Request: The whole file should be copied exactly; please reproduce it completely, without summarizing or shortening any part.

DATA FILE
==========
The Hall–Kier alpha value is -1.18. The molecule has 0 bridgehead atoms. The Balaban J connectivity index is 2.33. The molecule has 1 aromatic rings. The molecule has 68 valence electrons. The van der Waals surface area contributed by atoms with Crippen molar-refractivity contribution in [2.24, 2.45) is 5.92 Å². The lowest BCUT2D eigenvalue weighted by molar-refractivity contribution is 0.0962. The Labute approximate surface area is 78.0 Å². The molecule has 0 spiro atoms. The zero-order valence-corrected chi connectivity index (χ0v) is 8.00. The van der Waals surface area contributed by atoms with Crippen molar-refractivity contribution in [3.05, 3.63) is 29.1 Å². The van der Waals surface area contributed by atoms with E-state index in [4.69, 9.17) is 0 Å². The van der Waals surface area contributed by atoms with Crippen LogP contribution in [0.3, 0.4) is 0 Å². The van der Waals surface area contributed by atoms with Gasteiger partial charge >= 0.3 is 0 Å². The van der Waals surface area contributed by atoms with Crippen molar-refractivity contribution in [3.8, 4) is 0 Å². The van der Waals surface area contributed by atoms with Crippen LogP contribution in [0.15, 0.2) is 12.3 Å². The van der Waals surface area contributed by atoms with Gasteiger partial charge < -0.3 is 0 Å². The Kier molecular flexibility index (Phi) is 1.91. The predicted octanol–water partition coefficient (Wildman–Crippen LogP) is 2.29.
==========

The Hall–Kier alpha value is -1.18. The molecule has 0 bridgehead atoms. The Balaban J connectivity index is 2.33. The molecule has 1 aromatic rings. The molecule has 68 valence electrons. The van der Waals surface area contributed by atoms with Crippen molar-refractivity contribution in [2.24, 2.45) is 5.92 Å². The lowest BCUT2D eigenvalue weighted by molar-refractivity contribution is 0.0962. The Labute approximate surface area is 78.0 Å². The molecule has 0 spiro atoms. The zero-order valence-corrected chi connectivity index (χ0v) is 8.00. The van der Waals surface area contributed by atoms with Crippen molar-refractivity contribution in [3.05, 3.63) is 29.1 Å². The van der Waals surface area contributed by atoms with E-state index in [4.69, 9.17) is 0 Å². The van der Waals surface area contributed by atoms with Crippen LogP contribution in [0.3, 0.4) is 0 Å². The van der Waals surface area contributed by atoms with Gasteiger partial charge >= 0.3 is 0 Å². The van der Waals surface area contributed by atoms with Crippen molar-refractivity contribution in [3.8, 4) is 0 Å². The van der Waals surface area contributed by atoms with Crippen LogP contribution in [0.15, 0.2) is 12.3 Å². The van der Waals surface area contributed by atoms with Gasteiger partial charge < -0.3 is 0 Å². The Kier molecular flexibility index (Phi) is 1.91. The predicted octanol–water partition coefficient (Wildman–Crippen LogP) is 2.29.